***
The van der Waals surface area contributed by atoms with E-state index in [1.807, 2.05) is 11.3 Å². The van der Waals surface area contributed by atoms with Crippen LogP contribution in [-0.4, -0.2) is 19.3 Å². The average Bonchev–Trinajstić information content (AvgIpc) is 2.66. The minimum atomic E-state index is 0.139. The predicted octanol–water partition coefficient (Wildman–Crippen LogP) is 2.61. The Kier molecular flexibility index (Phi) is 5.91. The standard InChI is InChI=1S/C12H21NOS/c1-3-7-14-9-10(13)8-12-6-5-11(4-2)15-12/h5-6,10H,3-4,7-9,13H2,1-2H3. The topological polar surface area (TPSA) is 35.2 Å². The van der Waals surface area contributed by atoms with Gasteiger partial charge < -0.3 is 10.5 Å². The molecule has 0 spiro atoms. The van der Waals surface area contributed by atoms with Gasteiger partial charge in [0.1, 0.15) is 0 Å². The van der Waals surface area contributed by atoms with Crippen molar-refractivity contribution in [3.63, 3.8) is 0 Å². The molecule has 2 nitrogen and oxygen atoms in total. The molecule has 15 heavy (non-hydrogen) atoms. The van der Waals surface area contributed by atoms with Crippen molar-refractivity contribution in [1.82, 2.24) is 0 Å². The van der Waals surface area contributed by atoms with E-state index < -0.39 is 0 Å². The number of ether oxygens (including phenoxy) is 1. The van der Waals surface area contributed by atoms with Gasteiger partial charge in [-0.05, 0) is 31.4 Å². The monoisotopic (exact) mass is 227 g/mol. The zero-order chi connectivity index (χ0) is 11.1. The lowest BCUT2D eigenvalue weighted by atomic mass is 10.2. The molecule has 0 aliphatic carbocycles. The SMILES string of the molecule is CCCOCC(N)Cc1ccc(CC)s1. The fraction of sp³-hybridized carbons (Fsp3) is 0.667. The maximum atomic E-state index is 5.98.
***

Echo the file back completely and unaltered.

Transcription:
The van der Waals surface area contributed by atoms with E-state index in [1.807, 2.05) is 11.3 Å². The van der Waals surface area contributed by atoms with Crippen LogP contribution in [-0.4, -0.2) is 19.3 Å². The average Bonchev–Trinajstić information content (AvgIpc) is 2.66. The minimum atomic E-state index is 0.139. The predicted octanol–water partition coefficient (Wildman–Crippen LogP) is 2.61. The Kier molecular flexibility index (Phi) is 5.91. The standard InChI is InChI=1S/C12H21NOS/c1-3-7-14-9-10(13)8-12-6-5-11(4-2)15-12/h5-6,10H,3-4,7-9,13H2,1-2H3. The topological polar surface area (TPSA) is 35.2 Å². The van der Waals surface area contributed by atoms with Gasteiger partial charge < -0.3 is 10.5 Å². The molecule has 0 spiro atoms. The van der Waals surface area contributed by atoms with Gasteiger partial charge in [0.1, 0.15) is 0 Å². The van der Waals surface area contributed by atoms with Crippen molar-refractivity contribution in [3.63, 3.8) is 0 Å². The molecule has 2 nitrogen and oxygen atoms in total. The molecule has 15 heavy (non-hydrogen) atoms. The van der Waals surface area contributed by atoms with Crippen molar-refractivity contribution in [1.82, 2.24) is 0 Å². The van der Waals surface area contributed by atoms with E-state index < -0.39 is 0 Å². The number of ether oxygens (including phenoxy) is 1. The van der Waals surface area contributed by atoms with Gasteiger partial charge in [-0.05, 0) is 31.4 Å². The monoisotopic (exact) mass is 227 g/mol. The zero-order chi connectivity index (χ0) is 11.1. The lowest BCUT2D eigenvalue weighted by atomic mass is 10.2. The molecule has 0 aliphatic carbocycles. The SMILES string of the molecule is CCCOCC(N)Cc1ccc(CC)s1. The fraction of sp³-hybridized carbons (Fsp3) is 0.667. The maximum atomic E-state index is 5.98.